Editor's Note: I'm a huge fan of the Parenthoods app and if you're raising kids in the Bay Area you should be using it. I met Parenthoods co-founder Jeni last year when they kindly featured me on their blog, and in that time the community they've created has grown like crazy! Jeni's story is a lot like many working mamas who decided to pursue a different path once their kids came, and its fantastic to see her hard work pay off for the benefit of families around San Francisco! —Lesly
Name and Age
Jeni Axline I’m almost 28 years old. (laughs) Wait, I don’t know where that came from! I'm 34.
What neighborhood do you live in, and where is your hometown?
My neighborhood is called Lone Mountain. It’s by University of San Francisco but I usually just say Inner Richmond or Laurel Heights because no one really knows where Lone Mountain is.
My hometown is Seattle, Washington, sort of. My dad was career military in the Air Force, so my formative years were in Guam and Japan and then we moved to Seattle when I was in high school.
Tell me about yourself.
I went to the University of Washington, and after graduation out of five good girlfriends, four of us decided to move to San Francisco together. It was still the start-up bubble 1.0 when we were in college, and right when we moved the bubble burst, which was a bummer because we all thought we would get these awesome jobs in start-ups and it was a little harder than we imagined it to be.
I worked in finance for a while until friend started a business and brought me on as the first employee. That didn’t take off, but someone on our board brought me over to what was then VideoEgg, now known as Say Media. I was there for seven years, and I grew out their advertising operations department into a global team. They were very good to me and helped nurture me from an individual contributor to manager and then eventually a director.
While on maternity leave I wasn’t sure I wanted to go back. I was enjoying being at home. Siobhan (Quinn, co-founder of Parenthoods and one of Jeni’s college friends), came over to visit and I was talking to her about how difficult it was to meet other moms—just even to get out of the house. My husband took the car to work everyday, and I would stroll over to Target two blocks away. I didn’t even have anything to buy, I would just go get a tea downstairs at Starbucks and we’d walk the aisles.
It was really lonely and I couldn’t find any good sites online to connect with moms. I felt they were all kind of super-national, one-size-fits all. And I didn’t find anybody that was relatable. And maybe people were on there but they weren’t talking. Or they were in other states, or whatever and the meet-ups that I found, I couldn’t get to on foot.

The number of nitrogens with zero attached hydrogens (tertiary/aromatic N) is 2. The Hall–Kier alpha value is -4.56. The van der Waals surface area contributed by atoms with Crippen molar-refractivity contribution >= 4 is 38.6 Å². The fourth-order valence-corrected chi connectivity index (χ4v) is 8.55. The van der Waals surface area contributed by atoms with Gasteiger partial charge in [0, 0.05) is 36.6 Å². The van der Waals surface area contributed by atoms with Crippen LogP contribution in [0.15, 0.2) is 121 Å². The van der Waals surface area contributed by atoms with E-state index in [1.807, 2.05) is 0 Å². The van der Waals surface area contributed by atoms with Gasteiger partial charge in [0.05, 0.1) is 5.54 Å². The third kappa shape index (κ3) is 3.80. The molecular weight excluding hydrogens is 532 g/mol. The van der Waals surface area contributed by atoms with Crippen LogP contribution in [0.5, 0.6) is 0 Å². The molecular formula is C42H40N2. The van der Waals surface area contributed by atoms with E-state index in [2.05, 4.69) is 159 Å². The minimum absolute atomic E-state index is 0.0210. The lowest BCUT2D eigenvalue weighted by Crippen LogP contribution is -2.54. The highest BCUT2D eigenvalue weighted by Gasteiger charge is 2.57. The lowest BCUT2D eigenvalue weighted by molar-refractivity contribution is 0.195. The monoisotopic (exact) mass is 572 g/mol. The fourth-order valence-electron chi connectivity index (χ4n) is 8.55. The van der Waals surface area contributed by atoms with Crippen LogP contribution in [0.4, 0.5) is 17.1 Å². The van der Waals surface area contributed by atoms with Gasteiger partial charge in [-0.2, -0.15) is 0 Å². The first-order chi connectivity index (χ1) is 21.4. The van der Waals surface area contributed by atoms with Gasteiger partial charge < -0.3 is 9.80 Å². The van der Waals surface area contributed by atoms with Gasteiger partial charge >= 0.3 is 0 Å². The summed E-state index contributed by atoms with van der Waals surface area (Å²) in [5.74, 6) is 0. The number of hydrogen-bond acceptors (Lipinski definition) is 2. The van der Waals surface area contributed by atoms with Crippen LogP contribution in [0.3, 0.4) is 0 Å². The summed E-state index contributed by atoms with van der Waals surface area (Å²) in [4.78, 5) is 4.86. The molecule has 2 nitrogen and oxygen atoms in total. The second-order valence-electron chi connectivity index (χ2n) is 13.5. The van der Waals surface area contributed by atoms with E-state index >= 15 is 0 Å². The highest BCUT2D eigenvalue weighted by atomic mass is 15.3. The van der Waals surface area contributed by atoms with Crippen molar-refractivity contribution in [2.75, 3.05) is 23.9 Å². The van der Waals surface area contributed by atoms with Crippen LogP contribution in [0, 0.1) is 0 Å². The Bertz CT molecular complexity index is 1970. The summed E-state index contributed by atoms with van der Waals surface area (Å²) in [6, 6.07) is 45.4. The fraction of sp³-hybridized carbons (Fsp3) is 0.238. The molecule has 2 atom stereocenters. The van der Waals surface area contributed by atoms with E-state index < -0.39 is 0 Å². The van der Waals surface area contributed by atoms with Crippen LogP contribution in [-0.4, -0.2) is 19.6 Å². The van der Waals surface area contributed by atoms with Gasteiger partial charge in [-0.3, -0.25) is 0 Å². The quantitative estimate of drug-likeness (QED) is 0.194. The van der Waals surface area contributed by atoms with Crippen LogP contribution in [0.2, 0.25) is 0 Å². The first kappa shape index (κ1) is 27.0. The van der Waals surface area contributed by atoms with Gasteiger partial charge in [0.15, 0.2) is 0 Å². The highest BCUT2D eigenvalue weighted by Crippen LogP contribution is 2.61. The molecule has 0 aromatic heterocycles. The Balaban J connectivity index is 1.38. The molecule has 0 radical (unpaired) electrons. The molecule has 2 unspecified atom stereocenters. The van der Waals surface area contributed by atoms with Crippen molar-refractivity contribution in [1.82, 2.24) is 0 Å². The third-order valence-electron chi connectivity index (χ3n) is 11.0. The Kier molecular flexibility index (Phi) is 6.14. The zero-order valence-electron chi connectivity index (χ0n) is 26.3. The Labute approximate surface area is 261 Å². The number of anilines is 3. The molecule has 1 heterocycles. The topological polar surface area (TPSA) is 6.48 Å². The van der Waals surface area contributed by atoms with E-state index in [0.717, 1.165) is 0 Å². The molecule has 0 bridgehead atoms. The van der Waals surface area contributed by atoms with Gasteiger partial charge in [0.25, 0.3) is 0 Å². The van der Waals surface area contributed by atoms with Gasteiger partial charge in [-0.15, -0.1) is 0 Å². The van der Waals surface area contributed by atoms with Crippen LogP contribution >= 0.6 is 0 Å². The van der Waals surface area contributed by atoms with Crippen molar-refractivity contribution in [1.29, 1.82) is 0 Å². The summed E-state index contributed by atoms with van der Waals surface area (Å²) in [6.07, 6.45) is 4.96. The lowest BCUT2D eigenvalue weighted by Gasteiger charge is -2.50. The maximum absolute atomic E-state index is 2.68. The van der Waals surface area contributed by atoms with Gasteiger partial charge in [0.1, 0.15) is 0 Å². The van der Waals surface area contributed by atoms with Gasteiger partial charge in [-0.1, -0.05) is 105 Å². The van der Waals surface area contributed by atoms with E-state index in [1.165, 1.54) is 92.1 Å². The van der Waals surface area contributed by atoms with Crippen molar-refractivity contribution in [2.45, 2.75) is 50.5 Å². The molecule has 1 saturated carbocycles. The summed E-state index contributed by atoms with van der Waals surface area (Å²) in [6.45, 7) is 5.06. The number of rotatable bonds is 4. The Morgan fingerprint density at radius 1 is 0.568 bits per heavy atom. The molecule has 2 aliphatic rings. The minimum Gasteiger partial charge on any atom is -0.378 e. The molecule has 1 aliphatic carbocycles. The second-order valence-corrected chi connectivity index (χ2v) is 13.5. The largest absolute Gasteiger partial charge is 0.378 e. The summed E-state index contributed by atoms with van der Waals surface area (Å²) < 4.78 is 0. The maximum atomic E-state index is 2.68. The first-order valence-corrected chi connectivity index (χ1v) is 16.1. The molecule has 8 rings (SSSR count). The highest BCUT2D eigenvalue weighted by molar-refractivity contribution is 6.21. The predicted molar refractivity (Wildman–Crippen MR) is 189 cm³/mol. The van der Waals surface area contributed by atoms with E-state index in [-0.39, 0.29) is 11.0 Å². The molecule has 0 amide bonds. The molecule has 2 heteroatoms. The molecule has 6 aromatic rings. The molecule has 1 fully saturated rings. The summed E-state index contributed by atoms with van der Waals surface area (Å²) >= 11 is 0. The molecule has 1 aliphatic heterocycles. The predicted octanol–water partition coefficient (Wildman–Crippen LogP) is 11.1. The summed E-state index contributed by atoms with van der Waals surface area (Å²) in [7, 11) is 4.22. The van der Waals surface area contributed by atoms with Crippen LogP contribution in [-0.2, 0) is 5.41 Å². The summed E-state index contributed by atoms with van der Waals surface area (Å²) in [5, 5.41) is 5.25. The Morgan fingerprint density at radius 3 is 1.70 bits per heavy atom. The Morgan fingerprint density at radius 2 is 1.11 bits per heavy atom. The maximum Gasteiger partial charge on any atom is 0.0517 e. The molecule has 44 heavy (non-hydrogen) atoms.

Siobhan had taken a sabbatical from Foursquare, so we put our heads together and Parenthoods was born. We applied to Y Combinator and got in and that really helped us with fundraising. Today we’re live with the mobile app in San Francisco but we have big plans.
Tell me about your family!
My daughter Genevieve, we call her Evie, is twenty-two months old. She is a Leo. And that really scared me when I found out she was going to be a Leo. But now I love it. She’s just so energetic and fun. My husband, Keith Axline, used to work for Wired and now he’s at Medium. He edits the Vantage blog there and he’s also their photo editor.
What tips do you have for parents raising kids in San Francisco?
If you have the means I would outsource as much as you can. For instance, we order a lot of food. It’s not something that we like to do but we’re just so exhausted at the end of the day where we can’t make food a lot. And I don’t know if that’s the right answer. For a while I felt like ‘Oh we’re eating out too much. We’re spending too much money on that,’ but, are we gonna be happy parents? I think it’s just like cutting yourself some slack.
One thing that we’ve started doing is date nights during the week, just because it takes the pressure off. There’s some really great family-friendly restaurants in San Francisco, so instead of waiting for the weekend we make our weekdays a little more bearable and break the monotony of going to work, coming home, spending a few hours with Evie, and doing it all over again the next day.
What’s your favorite stroller friendly restaurant in San Francisco, and your favorite family activity?
We just found a new place that I really like and it’s called Tia Margarita. And it’s in Richmond and it’s a sit down Mexican restaurant. I don’t think they have high-chairs but they have booths. There was tons of kids there when we went on a Saturday. They get brownie points for the booths and the bonus points for the full bar.
We usually walk there to the Farmer’s Market on Clement Street every Sunday. They have face painting and there are so many kids running around. We grab a coffee and a breakfast burrito and sit in the sidewalk seats so Evie is able to run around while we eat and come back and forth for bites. And then we stroll up and down and get our groceries for the next week.
In one word, how would you describe raising children in San Francisco?